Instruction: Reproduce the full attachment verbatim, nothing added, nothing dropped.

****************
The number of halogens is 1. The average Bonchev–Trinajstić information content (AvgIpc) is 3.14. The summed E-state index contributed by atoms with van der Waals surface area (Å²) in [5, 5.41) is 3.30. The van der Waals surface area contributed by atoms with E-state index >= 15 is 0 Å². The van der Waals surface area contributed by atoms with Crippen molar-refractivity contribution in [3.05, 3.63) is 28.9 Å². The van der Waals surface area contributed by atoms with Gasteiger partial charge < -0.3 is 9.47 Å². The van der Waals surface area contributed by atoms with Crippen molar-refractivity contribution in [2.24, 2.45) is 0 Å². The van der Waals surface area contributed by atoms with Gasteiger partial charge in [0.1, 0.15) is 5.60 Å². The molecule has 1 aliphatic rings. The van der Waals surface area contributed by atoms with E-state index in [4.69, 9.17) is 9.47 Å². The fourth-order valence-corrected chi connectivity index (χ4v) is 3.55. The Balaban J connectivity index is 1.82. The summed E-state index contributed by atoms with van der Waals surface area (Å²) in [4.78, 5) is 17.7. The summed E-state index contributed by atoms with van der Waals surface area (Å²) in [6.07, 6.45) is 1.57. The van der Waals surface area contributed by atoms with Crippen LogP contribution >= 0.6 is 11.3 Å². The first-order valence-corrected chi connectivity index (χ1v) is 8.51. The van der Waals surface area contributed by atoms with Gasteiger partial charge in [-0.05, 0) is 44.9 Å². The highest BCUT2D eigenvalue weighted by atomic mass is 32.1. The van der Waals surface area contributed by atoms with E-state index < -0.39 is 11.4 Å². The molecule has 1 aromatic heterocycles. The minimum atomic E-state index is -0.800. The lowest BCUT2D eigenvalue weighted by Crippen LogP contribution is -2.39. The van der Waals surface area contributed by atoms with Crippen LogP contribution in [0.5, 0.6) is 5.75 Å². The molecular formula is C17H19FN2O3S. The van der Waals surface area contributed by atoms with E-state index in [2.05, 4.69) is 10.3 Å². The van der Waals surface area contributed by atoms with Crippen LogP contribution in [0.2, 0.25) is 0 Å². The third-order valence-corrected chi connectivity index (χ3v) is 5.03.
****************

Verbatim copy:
The number of halogens is 1. The average Bonchev–Trinajstić information content (AvgIpc) is 3.14. The summed E-state index contributed by atoms with van der Waals surface area (Å²) in [5, 5.41) is 3.30. The van der Waals surface area contributed by atoms with E-state index >= 15 is 0 Å². The van der Waals surface area contributed by atoms with Crippen molar-refractivity contribution in [3.05, 3.63) is 28.9 Å². The van der Waals surface area contributed by atoms with Gasteiger partial charge < -0.3 is 9.47 Å². The van der Waals surface area contributed by atoms with Crippen molar-refractivity contribution in [2.24, 2.45) is 0 Å². The van der Waals surface area contributed by atoms with Gasteiger partial charge in [0.1, 0.15) is 5.60 Å². The molecule has 1 aliphatic rings. The van der Waals surface area contributed by atoms with E-state index in [4.69, 9.17) is 9.47 Å². The fourth-order valence-corrected chi connectivity index (χ4v) is 3.55. The Balaban J connectivity index is 1.82. The summed E-state index contributed by atoms with van der Waals surface area (Å²) in [4.78, 5) is 17.7. The summed E-state index contributed by atoms with van der Waals surface area (Å²) in [6.07, 6.45) is 1.57. The van der Waals surface area contributed by atoms with Crippen LogP contribution >= 0.6 is 11.3 Å². The first-order valence-corrected chi connectivity index (χ1v) is 8.51. The van der Waals surface area contributed by atoms with Gasteiger partial charge in [-0.05, 0) is 44.9 Å². The highest BCUT2D eigenvalue weighted by atomic mass is 32.1. The van der Waals surface area contributed by atoms with E-state index < -0.39 is 11.4 Å². The molecule has 1 aromatic heterocycles. The minimum atomic E-state index is -0.800. The lowest BCUT2D eigenvalue weighted by Crippen LogP contribution is -2.39. The van der Waals surface area contributed by atoms with Crippen LogP contribution in [0.5, 0.6) is 5.75 Å². The molecular formula is C17H19FN2O3S. The van der Waals surface area contributed by atoms with E-state index in [2.05, 4.69) is 10.3 Å². The van der Waals surface area contributed by atoms with Crippen LogP contribution in [0.2, 0.25) is 0 Å². The third-order valence-corrected chi connectivity index (χ3v) is 5.03.